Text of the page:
How Australia's Perth is battling a water crisis
On the south-western coast of the world's driest inhabited continent sits a green, vibrant city that is defying a chronic lack of rain and warming temperatures.
Perth is Australia's driest major city, yet in its central areas at least, does not feel like a place that has confronted a water crisis. From its perch on Mount Eliza, Kings Park peers majestically over skyscrapers and office blocks, offering lush oases for weary workers and visitors, along with some of the most perfect grass your correspondent has ever seen.
The park with its grand avenues, memorials and statues has become a symbol of Perth's resourcefulness in the face of monumental environmental challenges.
Between 1990 to 1999, the average annual rainfall in the Western Australian state capital was 766mm. Since 2009, that figure has fallen to 656mm.
"Western Australia has seen climate change happen faster and earlier than almost anywhere else on the planet. In the last 15 years the water from rain into our dams has dropped to one-sixth of what it used to be before that," said Sue Murphy, chief executive of the Western Australia Water Corporation.
"We've pretty much lost the capital of Western Australia Perth's water supply and so in the last 15 years we've had to rebuild that supply."
For a city touched by the Indian Ocean, it has not had to look far for part of the solution. Two large water factories or desalination plants that turn the sea into potable supplies, have been built. Perth can now get half of its drinking water from the ocean, although conservationists worry that the process is expensive and energy hungry. There has been a hefty price for the community, with household bills doubling in recent years.
While stripping salt from seawater has helped to insulate a growing population against the effects of a drying climate, authorities have been experimenting with the Gnangara system, Perth's largest source of groundwater.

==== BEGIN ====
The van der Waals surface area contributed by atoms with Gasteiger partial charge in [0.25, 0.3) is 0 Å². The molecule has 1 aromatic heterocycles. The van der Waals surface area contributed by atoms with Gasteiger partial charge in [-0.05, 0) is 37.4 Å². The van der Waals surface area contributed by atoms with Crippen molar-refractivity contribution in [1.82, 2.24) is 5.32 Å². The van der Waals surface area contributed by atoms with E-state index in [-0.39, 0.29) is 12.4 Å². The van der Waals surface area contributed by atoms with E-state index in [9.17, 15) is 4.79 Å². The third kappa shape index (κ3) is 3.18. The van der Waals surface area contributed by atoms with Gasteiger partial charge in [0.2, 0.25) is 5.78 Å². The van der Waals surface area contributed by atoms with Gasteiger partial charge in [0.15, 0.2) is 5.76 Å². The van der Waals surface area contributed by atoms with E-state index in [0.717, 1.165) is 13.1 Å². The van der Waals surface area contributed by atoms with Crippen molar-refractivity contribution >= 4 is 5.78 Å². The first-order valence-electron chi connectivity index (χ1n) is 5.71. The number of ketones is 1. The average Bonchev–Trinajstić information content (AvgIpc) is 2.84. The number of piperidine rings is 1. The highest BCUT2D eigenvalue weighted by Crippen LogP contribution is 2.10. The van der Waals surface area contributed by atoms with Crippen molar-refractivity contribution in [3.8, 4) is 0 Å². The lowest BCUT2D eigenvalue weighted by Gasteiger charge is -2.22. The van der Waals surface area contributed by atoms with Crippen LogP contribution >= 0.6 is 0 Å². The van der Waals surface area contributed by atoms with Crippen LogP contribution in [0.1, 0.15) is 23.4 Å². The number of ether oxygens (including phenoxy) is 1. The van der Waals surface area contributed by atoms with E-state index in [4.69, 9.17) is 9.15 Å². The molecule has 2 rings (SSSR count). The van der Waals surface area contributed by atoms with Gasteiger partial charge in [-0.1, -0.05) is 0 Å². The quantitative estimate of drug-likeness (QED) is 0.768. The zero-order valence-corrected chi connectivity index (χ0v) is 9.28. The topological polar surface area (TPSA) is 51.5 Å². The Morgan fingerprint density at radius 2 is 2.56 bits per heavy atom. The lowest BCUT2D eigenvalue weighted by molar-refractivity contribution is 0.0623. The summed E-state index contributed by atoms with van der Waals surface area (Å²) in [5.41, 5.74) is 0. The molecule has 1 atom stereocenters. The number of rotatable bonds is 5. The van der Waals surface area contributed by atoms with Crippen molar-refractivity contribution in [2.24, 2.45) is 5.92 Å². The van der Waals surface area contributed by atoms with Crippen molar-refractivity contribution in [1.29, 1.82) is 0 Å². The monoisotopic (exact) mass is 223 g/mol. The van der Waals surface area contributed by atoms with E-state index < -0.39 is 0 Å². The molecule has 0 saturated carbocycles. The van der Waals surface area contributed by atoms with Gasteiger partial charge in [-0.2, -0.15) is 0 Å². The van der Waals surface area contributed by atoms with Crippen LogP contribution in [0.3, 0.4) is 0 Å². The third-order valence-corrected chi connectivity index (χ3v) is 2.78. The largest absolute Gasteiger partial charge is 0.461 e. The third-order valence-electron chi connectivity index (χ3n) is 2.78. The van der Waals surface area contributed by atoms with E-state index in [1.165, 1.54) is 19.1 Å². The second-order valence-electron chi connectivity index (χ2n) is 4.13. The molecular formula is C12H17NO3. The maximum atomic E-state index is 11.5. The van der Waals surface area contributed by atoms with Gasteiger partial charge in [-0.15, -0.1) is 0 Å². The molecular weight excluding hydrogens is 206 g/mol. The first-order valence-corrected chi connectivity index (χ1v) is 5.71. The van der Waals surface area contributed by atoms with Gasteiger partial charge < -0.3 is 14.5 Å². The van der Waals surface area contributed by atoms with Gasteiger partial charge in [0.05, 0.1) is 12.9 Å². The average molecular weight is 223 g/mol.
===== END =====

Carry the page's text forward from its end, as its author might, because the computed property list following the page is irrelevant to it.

A decade-long trial of injecting treated wastewater into deep aquifers up to 1,000m underground has recently ended. The recycled supplies have been flushed into sandy soil, which acts as a natural filtration process, before clean water is extracted for drinking and irrigation.
"The groundwater replenishment trial was highly successful and is now in production," said Greg Claydon, the executive director of Science and Planning at the Department of Water.
"The project… is a highly innovative, sensible approach to the sustainable management of the use of the Gnangara groundwater resource. The green light to progress to seven billion litres a year last year is part of the state's climate independence plan."
Most Western Australians see water for what it is - scarce, valuable and not to be wasted. The old British habit of brushing teeth with the taps in full flow would not be tolerated in these parched parts.
Over the past decade, Perth's population has grown by more than a third, yet last year demand for water was down by 8% compared with 2003.
Water-saving tips are now common topics of conversation around the office water cooler.
The state government says a dramatic drop in per capita water use, along with alternative sources have helped Perth, which is home to about two million people, beat the Big Dry.
"In a drying climate we need to become less reliant on rainfall, which is why we go down the path of desalination, around waste water treatment and reuse [and] re-injection into our aquifers," said Mia Davies, Western Australia's minister for Water and Forestry.
"I think you can have a beautiful green city, a very liveable city in a very dry climate and we always welcome the opportunity to demonstrate that to anybody that is interested."
On another cloudless day in the west, we meet Rachel Siewert, an Australian Greens senator, at her suburban home 20km from the centre of Perth. Here many lawns and grass verges are in good health, although the local park is brown and thirsty.
While concerned about the costs of desalination plants, Ms Siewert believes Western Australia's water policies are headed in the right direction.
"They certainly are ahead of the other [Australian] states in terms of the fact that they are much more upfront in acknowledging that we had a decrease in rainfall… but we do need to be looking at how we get water in a less energy intensive way and also making sure that we are not further damaging our environment," she said.
Records show that the region began to get drier in the mid-1970s, but officials, who expect those trends to continue, remain bullish about taking on whatever nature has in store.
"We can cope whatever happens to our climate," insisted Western Australia's Water Corp chief Sue Murphy.
Other rain-deprived cities are learning from Perth, which receives a steady stream of visitors from overseas to hear of a city's efforts to become drought-proof.